be the function we want to minimize. The Gauss-Newton method is based on a linear approximation of φ(·) in a neighborhood of the current estimate. We denote by φ_{x}(·)=φ(exp_{x}(·)) the expression of φ(·) in a normal coordinate system at x. Its Taylor expansion around the origin of this chart is given by:
By keeping only the linear part we get the following approximation:
The Gauss-Newton step minimizes this approximation:
It is well known that if J_{φ}(x) has full rank, this has a unique minimizer which is the solution of J_{100 }(x)^{T}·J_{100}(x)·v=−J_{100}(x)^{T}·φ(r_{1:N}). Our optimization routine now follows the geodesic starting from the current estimate x^{(old) }and whose tangent vector is v_{gn}. We thus get the following update equation:
The classical Gauss-Newton routine uses λ=1 at all steps, but a line search could also be used. We have shown how to adapt the Gauss-Newton procedure for a non-linear least squares problem on a Lie group. A very similar approach would also provide extensions of other classical non-linear least squares optimizers (such as the Levenberg-Marquardt method or Powell's dog leg method) for Lie groups. This method is applied to solve (11), where the Lie group we use is the Cartesian product of N rigid body transformation groups. The Jacobian J_{φ}[(r_{1}, . . . , r_{N})] can easily be computed by seeing that:
Within this general framework, several improvements can easily be added. In order to make the rigid registration between the distortion corrected input frames, we chose to optimize the squared correlation coefficient. It is then straightforward to weight the terms of the cost function (11) by this confidence measure. A well-known problem of pure least squares approach is the sensitivity of the solution to outliers in the observations. Many solutions have been proposed to handle the presence of outliers. The most common ones rely on using only a subset of the observations (e.g. least trimmed squares, reweighted least squares) or on a minimization of the sum of a function of the residuals (e.g. M-estimators). In order to be able to use the efficient least-squares optimizer presented above, the easiest is to use the first approach or to solve the M-estimator problem using iteratively reweighted least squares. In our particular setting we chose the simple reweighted least squares approach:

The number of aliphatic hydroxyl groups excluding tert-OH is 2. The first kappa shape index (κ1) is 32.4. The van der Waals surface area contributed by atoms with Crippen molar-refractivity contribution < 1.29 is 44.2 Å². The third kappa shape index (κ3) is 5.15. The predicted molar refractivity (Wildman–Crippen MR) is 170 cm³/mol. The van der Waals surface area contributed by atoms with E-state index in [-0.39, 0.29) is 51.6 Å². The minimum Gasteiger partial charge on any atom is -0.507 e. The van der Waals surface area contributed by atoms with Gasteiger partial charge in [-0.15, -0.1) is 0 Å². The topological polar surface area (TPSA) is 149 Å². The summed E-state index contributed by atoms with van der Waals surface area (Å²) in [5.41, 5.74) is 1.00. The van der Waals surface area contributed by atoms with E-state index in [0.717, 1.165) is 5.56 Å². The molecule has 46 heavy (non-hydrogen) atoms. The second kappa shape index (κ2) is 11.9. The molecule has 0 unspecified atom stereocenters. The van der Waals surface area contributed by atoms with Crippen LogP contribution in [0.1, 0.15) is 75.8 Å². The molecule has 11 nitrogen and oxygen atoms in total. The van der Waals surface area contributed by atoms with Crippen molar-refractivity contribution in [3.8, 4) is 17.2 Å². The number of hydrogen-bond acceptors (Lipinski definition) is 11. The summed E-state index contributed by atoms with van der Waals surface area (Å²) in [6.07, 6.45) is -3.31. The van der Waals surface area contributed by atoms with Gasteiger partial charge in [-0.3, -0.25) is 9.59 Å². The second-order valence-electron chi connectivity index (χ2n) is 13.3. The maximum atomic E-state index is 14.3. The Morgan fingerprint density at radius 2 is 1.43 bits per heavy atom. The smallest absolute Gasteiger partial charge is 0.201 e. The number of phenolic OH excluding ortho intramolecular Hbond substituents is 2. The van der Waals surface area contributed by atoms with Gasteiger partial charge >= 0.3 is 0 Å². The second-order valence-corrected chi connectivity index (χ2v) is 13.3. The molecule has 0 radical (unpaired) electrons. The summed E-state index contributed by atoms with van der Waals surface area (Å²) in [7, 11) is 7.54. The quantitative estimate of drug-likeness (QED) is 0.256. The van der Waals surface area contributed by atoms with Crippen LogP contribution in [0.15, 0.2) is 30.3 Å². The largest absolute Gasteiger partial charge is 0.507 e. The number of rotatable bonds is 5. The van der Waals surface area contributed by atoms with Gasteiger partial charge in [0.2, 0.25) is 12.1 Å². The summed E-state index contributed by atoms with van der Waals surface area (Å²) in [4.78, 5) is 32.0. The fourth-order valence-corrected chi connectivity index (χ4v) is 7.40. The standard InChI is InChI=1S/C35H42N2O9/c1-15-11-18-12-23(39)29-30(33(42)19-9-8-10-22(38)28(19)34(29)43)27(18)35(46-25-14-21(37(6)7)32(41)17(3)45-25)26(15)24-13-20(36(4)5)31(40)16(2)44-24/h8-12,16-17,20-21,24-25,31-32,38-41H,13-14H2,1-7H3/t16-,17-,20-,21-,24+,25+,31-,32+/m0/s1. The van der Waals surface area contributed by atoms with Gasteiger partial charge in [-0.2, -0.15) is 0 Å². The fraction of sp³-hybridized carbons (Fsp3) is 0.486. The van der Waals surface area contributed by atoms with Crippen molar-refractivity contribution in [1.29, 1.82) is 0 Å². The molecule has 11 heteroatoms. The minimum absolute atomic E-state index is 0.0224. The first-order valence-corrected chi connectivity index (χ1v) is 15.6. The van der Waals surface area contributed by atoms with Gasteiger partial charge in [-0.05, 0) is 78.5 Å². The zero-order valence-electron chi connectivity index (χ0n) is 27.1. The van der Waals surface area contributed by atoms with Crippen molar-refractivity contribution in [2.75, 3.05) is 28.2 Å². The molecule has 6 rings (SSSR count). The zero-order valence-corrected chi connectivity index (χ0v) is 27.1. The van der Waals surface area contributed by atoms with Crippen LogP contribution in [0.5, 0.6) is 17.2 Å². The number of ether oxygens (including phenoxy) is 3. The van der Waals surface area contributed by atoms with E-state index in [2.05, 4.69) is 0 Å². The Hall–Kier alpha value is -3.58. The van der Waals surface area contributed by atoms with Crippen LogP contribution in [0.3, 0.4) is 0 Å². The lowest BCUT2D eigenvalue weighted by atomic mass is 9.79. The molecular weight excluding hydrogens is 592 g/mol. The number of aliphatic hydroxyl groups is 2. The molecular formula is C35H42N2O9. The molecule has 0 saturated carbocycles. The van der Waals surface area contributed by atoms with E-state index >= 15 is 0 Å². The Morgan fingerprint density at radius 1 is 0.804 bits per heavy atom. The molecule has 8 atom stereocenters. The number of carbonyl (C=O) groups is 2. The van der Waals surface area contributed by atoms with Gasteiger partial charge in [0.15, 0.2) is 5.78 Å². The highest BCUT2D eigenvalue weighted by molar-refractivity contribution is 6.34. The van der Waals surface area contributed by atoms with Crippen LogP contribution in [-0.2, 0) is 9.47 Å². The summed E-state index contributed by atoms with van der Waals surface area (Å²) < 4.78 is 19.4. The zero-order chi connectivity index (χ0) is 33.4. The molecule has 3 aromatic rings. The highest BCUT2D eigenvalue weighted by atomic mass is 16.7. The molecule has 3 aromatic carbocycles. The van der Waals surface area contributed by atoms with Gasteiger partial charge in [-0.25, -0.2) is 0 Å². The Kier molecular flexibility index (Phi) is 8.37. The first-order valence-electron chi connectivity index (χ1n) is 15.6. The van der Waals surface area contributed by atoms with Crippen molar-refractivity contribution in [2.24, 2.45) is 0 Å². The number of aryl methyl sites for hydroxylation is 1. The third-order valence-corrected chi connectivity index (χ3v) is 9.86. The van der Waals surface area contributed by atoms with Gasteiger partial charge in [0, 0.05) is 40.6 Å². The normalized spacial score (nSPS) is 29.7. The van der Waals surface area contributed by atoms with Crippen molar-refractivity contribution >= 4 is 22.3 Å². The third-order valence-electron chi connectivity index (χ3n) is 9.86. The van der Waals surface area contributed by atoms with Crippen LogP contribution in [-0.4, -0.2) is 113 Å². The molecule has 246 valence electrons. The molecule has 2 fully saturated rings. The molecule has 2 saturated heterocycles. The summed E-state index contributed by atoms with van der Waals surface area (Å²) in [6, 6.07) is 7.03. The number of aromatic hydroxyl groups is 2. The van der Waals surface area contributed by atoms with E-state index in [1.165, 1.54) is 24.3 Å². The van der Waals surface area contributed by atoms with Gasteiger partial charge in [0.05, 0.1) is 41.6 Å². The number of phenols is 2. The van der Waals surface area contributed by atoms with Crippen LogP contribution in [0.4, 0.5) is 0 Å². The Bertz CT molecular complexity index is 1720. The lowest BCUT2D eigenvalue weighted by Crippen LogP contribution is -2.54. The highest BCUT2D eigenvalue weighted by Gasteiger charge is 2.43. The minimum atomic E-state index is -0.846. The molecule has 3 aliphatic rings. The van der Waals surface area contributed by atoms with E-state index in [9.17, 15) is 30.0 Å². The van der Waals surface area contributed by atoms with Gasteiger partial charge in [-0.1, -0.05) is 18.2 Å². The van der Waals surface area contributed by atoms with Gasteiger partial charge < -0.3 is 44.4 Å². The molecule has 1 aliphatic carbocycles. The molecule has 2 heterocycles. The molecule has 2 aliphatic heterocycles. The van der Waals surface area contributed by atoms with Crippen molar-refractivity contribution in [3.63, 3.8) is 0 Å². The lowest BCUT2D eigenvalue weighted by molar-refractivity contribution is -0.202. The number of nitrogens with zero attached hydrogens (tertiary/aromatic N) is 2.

where ρ_{j,i }is the correlation coefficient between the registered distortion corrected frames i and j, and γ is the 95% quantile of the X^{2 }distribution with 3 degrees of freedom. If enough observations are available, our procedure also includes an estimation of the covariance matrix Σ_{ee}. We have shown that when using a laser scanning device, the relative motion of the imaged object with respect to the acquisition device induces distortions. Without any further assumption, these distortions can have a very general form. This can for example be seen in some famous photographs by Henri Lartigue or Robert Doisneau shot with a slit-scan camera. In our particular case, the main relative motion is due to the gliding of the flexible microprobe along the tissue and some residual movements can be produced by the deformation of the soft tissue. We again use a hierarchical approach and ignore the effect of the tissue deformation. We thus face the problem of recovering the gliding motion of the flexible microprobe. This motion will typically be smooth and will mainly be composed of a translation part because of an important torsion resistance of the flexible microprobe. Note that even if consecutive frames can only be slightly rotated, more time distant frames can have a large rotational difference. In order to be able to robustly recover the gliding motion, we need to further constrain it. We will therefore assume that during the time period T_{scan }taken by the laser to scan a complete input frame, the flexible microprobe is only animated with a translational motion with constant velocity vector {tilde over (η)}=[{tilde over (η)}^{x}, {tilde over (η)}^{y}]. Let p=[x,y] be a point in the coordinate system related to the input frame. As shown before, each laser scan line, indexed by the ordinate y of a point, corresponds to a different time instant t(y)=t(0)+y/V_{y}, where we recall that V_{y }is the vertical velocity of the laser scanning process. The point p will therefore be shifted by (t(y)−t(0)). {tilde over (η)}=y/V_{y}{tilde over (η)} with respect to the center of the coordinate system. In order to simplify the notations, we will from now on use the normalized velocity η=1/V_{y}{tilde over (η)}. We now have a way to map a point p of an input frame to a point p_{d }in the corresponding distortion compensated frame by using the following linear transformation: